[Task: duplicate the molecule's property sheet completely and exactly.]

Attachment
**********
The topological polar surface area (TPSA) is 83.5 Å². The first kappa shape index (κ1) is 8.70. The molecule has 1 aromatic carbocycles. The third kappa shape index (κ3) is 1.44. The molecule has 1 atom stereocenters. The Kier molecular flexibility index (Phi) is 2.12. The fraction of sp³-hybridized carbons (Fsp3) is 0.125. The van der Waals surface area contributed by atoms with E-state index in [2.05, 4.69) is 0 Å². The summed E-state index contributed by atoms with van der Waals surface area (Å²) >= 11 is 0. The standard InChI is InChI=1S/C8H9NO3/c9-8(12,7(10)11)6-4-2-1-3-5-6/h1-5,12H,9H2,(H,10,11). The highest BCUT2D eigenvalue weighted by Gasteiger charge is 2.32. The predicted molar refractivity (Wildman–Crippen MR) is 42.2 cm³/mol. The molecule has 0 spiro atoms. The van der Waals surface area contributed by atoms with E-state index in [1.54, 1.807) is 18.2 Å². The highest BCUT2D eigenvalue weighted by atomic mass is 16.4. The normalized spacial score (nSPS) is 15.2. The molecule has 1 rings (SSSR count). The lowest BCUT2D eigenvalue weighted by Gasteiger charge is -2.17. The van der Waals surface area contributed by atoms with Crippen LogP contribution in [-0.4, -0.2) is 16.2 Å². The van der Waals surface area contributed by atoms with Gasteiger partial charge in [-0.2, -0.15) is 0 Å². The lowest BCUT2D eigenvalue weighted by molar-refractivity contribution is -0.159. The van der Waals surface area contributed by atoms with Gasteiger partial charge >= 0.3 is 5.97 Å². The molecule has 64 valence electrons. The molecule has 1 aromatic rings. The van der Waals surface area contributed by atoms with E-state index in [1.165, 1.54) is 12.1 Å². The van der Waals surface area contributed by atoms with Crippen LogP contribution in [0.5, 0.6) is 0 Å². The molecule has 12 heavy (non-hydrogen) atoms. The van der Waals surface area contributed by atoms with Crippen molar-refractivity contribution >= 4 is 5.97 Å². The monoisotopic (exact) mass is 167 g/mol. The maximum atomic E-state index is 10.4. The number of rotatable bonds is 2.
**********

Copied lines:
The topological polar surface area (TPSA) is 83.5 Å². The first kappa shape index (κ1) is 8.70. The molecule has 1 aromatic carbocycles. The third kappa shape index (κ3) is 1.44. The molecule has 1 atom stereocenters. The Kier molecular flexibility index (Phi) is 2.12. The fraction of sp³-hybridized carbons (Fsp3) is 0.125. The van der Waals surface area contributed by atoms with E-state index in [2.05, 4.69) is 0 Å². The summed E-state index contributed by atoms with van der Waals surface area (Å²) >= 11 is 0. The standard InChI is InChI=1S/C8H9NO3/c9-8(12,7(10)11)6-4-2-1-3-5-6/h1-5,12H,9H2,(H,10,11). The highest BCUT2D eigenvalue weighted by Gasteiger charge is 2.32. The predicted molar refractivity (Wildman–Crippen MR) is 42.2 cm³/mol. The molecule has 0 spiro atoms. The van der Waals surface area contributed by atoms with E-state index in [1.54, 1.807) is 18.2 Å². The highest BCUT2D eigenvalue weighted by atomic mass is 16.4. The normalized spacial score (nSPS) is 15.2. The molecule has 1 rings (SSSR count). The lowest BCUT2D eigenvalue weighted by Gasteiger charge is -2.17. The van der Waals surface area contributed by atoms with Crippen LogP contribution in [-0.4, -0.2) is 16.2 Å². The van der Waals surface area contributed by atoms with Gasteiger partial charge in [-0.2, -0.15) is 0 Å². The lowest BCUT2D eigenvalue weighted by molar-refractivity contribution is -0.159. The van der Waals surface area contributed by atoms with Gasteiger partial charge >= 0.3 is 5.97 Å². The molecule has 64 valence electrons. The molecule has 1 aromatic rings. The van der Waals surface area contributed by atoms with E-state index in [1.165, 1.54) is 12.1 Å². The van der Waals surface area contributed by atoms with Crippen LogP contribution in [0.5, 0.6) is 0 Å². The molecule has 12 heavy (non-hydrogen) atoms. The van der Waals surface area contributed by atoms with Crippen molar-refractivity contribution >= 4 is 5.97 Å². The monoisotopic (exact) mass is 167 g/mol. The maximum atomic E-state index is 10.4. The number of rotatable bonds is 2.